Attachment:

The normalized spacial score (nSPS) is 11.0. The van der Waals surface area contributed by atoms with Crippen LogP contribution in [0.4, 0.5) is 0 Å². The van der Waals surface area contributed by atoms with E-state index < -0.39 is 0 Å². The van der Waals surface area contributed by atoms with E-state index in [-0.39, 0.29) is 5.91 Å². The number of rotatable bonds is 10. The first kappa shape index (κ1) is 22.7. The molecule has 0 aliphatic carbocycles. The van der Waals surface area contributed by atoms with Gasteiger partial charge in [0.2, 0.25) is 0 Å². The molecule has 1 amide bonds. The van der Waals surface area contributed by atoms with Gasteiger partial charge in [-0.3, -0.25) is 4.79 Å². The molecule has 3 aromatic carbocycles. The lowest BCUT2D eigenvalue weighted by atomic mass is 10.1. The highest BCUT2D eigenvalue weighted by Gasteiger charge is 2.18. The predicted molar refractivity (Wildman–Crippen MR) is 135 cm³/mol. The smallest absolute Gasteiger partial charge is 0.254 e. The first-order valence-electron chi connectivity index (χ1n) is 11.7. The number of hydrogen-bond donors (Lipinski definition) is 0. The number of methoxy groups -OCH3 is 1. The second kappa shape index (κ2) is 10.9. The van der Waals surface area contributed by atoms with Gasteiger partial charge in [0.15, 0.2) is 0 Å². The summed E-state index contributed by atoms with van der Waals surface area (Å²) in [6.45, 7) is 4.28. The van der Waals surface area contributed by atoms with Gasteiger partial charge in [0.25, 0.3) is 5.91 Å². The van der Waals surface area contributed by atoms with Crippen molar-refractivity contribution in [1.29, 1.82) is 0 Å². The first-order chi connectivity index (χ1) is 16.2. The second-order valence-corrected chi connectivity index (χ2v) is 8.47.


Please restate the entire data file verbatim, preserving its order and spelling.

The normalized spacial score (nSPS) is 11.0. The van der Waals surface area contributed by atoms with Crippen LogP contribution in [0.4, 0.5) is 0 Å². The van der Waals surface area contributed by atoms with E-state index < -0.39 is 0 Å². The van der Waals surface area contributed by atoms with E-state index in [-0.39, 0.29) is 5.91 Å². The number of rotatable bonds is 10. The first kappa shape index (κ1) is 22.7. The molecule has 0 aliphatic carbocycles. The van der Waals surface area contributed by atoms with Gasteiger partial charge in [0.2, 0.25) is 0 Å². The molecule has 1 amide bonds. The van der Waals surface area contributed by atoms with Gasteiger partial charge in [-0.3, -0.25) is 4.79 Å². The molecule has 3 aromatic carbocycles. The lowest BCUT2D eigenvalue weighted by atomic mass is 10.1. The highest BCUT2D eigenvalue weighted by Gasteiger charge is 2.18. The predicted molar refractivity (Wildman–Crippen MR) is 135 cm³/mol. The smallest absolute Gasteiger partial charge is 0.254 e. The first-order valence-electron chi connectivity index (χ1n) is 11.7. The number of hydrogen-bond donors (Lipinski definition) is 0. The number of methoxy groups -OCH3 is 1. The second kappa shape index (κ2) is 10.9. The van der Waals surface area contributed by atoms with Gasteiger partial charge in [0.15, 0.2) is 0 Å². The summed E-state index contributed by atoms with van der Waals surface area (Å²) in [6.45, 7) is 4.28. The van der Waals surface area contributed by atoms with Gasteiger partial charge in [0.25, 0.3) is 5.91 Å². The van der Waals surface area contributed by atoms with Crippen molar-refractivity contribution in [1.29, 1.82) is 0 Å². The first-order chi connectivity index (χ1) is 16.2. The second-order valence-corrected chi connectivity index (χ2v) is 8.47.